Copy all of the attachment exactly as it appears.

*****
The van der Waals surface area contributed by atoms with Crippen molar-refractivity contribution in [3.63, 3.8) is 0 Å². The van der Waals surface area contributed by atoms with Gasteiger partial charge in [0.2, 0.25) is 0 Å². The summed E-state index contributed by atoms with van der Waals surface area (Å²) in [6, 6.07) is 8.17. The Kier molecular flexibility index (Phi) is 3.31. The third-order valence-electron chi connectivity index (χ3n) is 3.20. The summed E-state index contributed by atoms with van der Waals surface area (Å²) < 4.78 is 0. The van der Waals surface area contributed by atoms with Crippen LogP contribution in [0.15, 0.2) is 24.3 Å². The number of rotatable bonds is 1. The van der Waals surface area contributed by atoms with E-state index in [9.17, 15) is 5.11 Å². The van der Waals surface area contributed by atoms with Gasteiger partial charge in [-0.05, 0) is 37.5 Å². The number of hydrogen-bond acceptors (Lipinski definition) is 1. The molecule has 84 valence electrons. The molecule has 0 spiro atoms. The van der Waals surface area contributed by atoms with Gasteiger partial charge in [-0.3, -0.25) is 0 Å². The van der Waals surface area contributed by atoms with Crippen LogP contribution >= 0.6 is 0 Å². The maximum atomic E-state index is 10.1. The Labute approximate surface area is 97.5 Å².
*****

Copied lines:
The van der Waals surface area contributed by atoms with Crippen molar-refractivity contribution in [3.63, 3.8) is 0 Å². The van der Waals surface area contributed by atoms with Gasteiger partial charge in [0.2, 0.25) is 0 Å². The summed E-state index contributed by atoms with van der Waals surface area (Å²) in [6, 6.07) is 8.17. The Kier molecular flexibility index (Phi) is 3.31. The third-order valence-electron chi connectivity index (χ3n) is 3.20. The summed E-state index contributed by atoms with van der Waals surface area (Å²) < 4.78 is 0. The van der Waals surface area contributed by atoms with Crippen LogP contribution in [0.15, 0.2) is 24.3 Å². The number of rotatable bonds is 1. The van der Waals surface area contributed by atoms with E-state index in [9.17, 15) is 5.11 Å². The van der Waals surface area contributed by atoms with Gasteiger partial charge in [-0.05, 0) is 37.5 Å². The number of hydrogen-bond acceptors (Lipinski definition) is 1. The molecule has 84 valence electrons. The molecule has 0 spiro atoms. The van der Waals surface area contributed by atoms with Gasteiger partial charge in [-0.3, -0.25) is 0 Å². The van der Waals surface area contributed by atoms with Crippen LogP contribution >= 0.6 is 0 Å². The maximum atomic E-state index is 10.1. The Labute approximate surface area is 97.5 Å².